Bo Hopkins is the local sheriff and freakin’ Dana Kimmell (!) is his goody-goody daughter who keeps finding bodies and somehow immersing herself into the centre of things. They’re both annoyingly cute. So much so they keep saying “don’t be cute”, “no, you’re being cute.” After the 43rd time Kimmell says it, I wanted Jason to appear and lop off her head as promised.

The killer is eventually revealed to the surprise of nobody in spite of their overwrought gasping. Amazingly, Dana’s response doesn’t feature the term “cute”. Could it have been more obvious? Does Jason shit in the woods?

Muscular cast brushed aside, Sweet Sixteen is a real struggle from start to finish, a mess of odd pacing and cringe-inducing dialogue, with no vibrancy commonly found in early 80s death-to-teens movies. A real shame.

Blurbs-of-interest: Hopkins was also in A Crack in the Floor and Uncle Sam; Michael Pataki was in Graduation Day and Halloween 4; Susan Strasberg was the teacher in Bloody Birthday; Don Shanks played Michael Myers in Halloween 5, the fisherman in I’ll Always Know What You Did Last Summer, and the coach in Urban Legends: Bloody Mary; Dana Kimmell was, of course, shrieky heroine Chris in Friday the 13th Part III.

Les mis


2 Stars  2014/89m

“Sing your heart out!”

Director/Writer: Jerome Sable / Cast: Allie MacDonald, Meat Loaf Aday, Minnie Driver, Douglas Smith, Brandon Uranowitz, Kent Nolan, Thomas Alderson, Ephraim Ellis, Melanie Leishman, James McGowan.

Body Count: 7*

Laughter Lines: “What Japanese tradition involves covering your face all in white?” / “Bukkake!”

The third (possibly fourth) slasher film called Stage Fright, the concept for this alone virtually had my spraying my shorts with anticipation: A killer stalking a musical theater summer camp! A MUSICAL THEATER SUMMER CAMP! If you want nothing more than to see the Glee kids to die, this might go some way to quenching that bloodthirst.

Alas, similarly aroused reader, I was repeatedly reminded of the title of my favourite Skunk Anansie song. Squander. Whenever Skin wails “why squander, squander, squander, squaaaaaan-derrrrr?” I shall forever be reminded of this fucked up opportunity.

Things begin curiously like The Clown at Midnight, with stage queen Minnie Driver moidered in the dressing room by a masked assailant after a performance of The Haunting of the Opera. Her two young children, Buddy and Camilla, and lover Roger (Meat Loaf) survive her.

A decade later, Meat Loaf’s Summer Camp for Musical Theater Roger’s summer camp, Center Stage, attracts a bus full of excitable teens who sing about their arrival, being themselves etc: “I’m gay, but not in that waaaay” vs “I don’t get hard at T&A”. It’s chucklesome, but the tune isn’t memorable enough to have you humming it all day.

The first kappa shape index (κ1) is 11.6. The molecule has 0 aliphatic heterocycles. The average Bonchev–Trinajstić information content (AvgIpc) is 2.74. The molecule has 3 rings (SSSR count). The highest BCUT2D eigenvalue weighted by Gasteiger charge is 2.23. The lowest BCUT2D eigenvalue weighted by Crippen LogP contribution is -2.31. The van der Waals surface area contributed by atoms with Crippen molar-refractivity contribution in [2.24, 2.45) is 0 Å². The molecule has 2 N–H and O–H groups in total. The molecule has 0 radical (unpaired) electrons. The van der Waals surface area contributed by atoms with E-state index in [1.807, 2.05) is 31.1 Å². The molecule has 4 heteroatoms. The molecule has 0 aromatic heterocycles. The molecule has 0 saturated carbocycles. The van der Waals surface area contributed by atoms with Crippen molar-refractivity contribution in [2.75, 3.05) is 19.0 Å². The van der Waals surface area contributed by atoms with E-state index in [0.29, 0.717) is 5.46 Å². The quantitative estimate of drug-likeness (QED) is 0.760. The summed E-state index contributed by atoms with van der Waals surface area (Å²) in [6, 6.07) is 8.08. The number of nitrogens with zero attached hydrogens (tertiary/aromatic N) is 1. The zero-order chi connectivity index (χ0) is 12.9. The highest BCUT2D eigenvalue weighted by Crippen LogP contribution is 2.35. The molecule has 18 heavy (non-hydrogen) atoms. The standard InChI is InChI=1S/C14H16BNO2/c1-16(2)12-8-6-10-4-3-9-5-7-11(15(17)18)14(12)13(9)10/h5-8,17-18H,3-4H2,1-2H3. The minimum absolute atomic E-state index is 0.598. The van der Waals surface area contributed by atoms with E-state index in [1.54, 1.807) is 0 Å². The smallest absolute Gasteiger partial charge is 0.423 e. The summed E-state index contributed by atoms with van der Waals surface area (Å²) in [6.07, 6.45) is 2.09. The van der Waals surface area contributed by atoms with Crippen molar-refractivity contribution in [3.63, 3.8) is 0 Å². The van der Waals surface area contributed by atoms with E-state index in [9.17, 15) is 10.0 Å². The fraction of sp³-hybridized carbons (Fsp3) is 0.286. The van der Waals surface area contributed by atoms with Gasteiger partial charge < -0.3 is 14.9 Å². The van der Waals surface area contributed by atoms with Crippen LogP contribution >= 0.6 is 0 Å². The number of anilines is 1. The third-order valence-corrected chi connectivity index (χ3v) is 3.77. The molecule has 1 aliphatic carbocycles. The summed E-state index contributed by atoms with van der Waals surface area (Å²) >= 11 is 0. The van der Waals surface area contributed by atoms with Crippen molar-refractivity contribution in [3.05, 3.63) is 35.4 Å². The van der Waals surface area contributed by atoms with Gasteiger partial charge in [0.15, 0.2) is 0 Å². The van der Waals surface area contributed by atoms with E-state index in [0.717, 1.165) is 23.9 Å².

Camilla and Buddy, kitchen workers at the camp, want to move on with their lives, but then the season’s choice production turns out to be a Japanese-themed take on The Haunting of the Opera, and Camilla – looking like Mary Elizabeth Winstead – cannot resist following in her mother’s footsteps, ultimately winning a share of the lead role, with bitchy contender Liz.

A good 40 minutes of rehearsal wastes the chance of building any characters up: We learn few names, even less about the main players, and the killer barely registers, occasionally seen toiling in his subterranean dungeon, wallpapered with headshots that enrage him. Eventually, he pops up and kills somebody the day before opening night, sparking hysteria until Meat Loaf sings a song about the show having to go on.

Campers are convinced and Camilla takes to the stage while the killer begins eliminating various cast members and crew in the wings, but this is all occurs in about ten to fifteen minutes, is devoid of any stalking thrills or much bloodletting, and yields to a protracted unmasking ceremony where the obvious lunatic goes through the usual spiel of motive, all the while the stage show is crumbling…

First off, I don’t hate musicals. I’m by no means a fan, but I find them inoffensive. And Glee was good for about half a season. Meat Loaf, I love. Summer camp movies, I really love. So why does this fall on its ass so hard?

Simply put, it can’t seem to decide which of the two genres it wants to be more: The musical side of it frequently crosses into cringeworthy with no major ensemble dance pieces or memorable songs that drive the plot rather than reflect it; the horror side of it is stuck firmly in second gear.

A mix of 2003 musical theater camp movie Camp and Sleepaway Camp is how it should feel, but too much time is lost on third-tier plots like the sleazy teen director trying to get into Camilla’s pants, or the repetitive rehearsal montage. The characters were boring archetypes, the killer’s identity plainly obvious, and the tacked-on “X years later” prologue completely superfluous.

I’m depressed at how off target this ended up. Now I’m off to put that song on repeat till I feel better.

Blurbs-of-interest: Meat Loaf was in Wishcraft; Douglas Smith was in Santa’s Slay.

Low tension


2 Stars  2011/15/87m

A.k.a. XP3D

Director: Sergi Vizcaino / Writer: Daniel Padro / Cast: Amaia Salamanca, Alba Ribas, Maxi Iglesias, Ursula Corbero, Luis Fernandez, Oscar Sinela, Manuel de Blas, Eduardo Farelo.

Body Count: 5

Spain had a great run of internationally acclaimed horror films in recent years from The Orphanage to Julia’s Eyes. But the rule of opposing forces dictates that for each excellent film, you get the likes of The Nun and now Paranonal Xperience 3D!

The stinger here is that things start so well (just like they did with The Nun), as five failing psychology students volunteer for an experiment concerning the paranormal, to document and disprove/prove the myths of a cursed mining town ‘haunted’ by a dead serial killing doctor.

To get the gang there, Angela enlists the services of her self-harming sister, Diana, who owns a van big enough to transport them and their equipment. The sisters have a tense relationship that stretches back to the suicide of their father.

Once in the deserted town of Sasurro, they hypnotise believer Diana, who sees the ‘ghost’ of Dr Matarga released and, as exploring continues, he begins capturing them and killing them one by one.

Or does he? I figured out the twist as the first murder unraveled, which was disappointingly obvious. Worse still, some of the decent gore FX are totally undermined by an abominable CG blood-spurt from the neck during the climactic scene.

Up until then, PX was serviceable, though in true 3D form, the structure of the shots take precedence over acting and script. One such shot features a girl’s ass in tight cut-offs taking up most of the screen, while somebody fiddles with a door in the background.

The secondary “oh, that’ll do!” approach to everything-but-the-3D hangs this one out to dry. A wasted opportunity.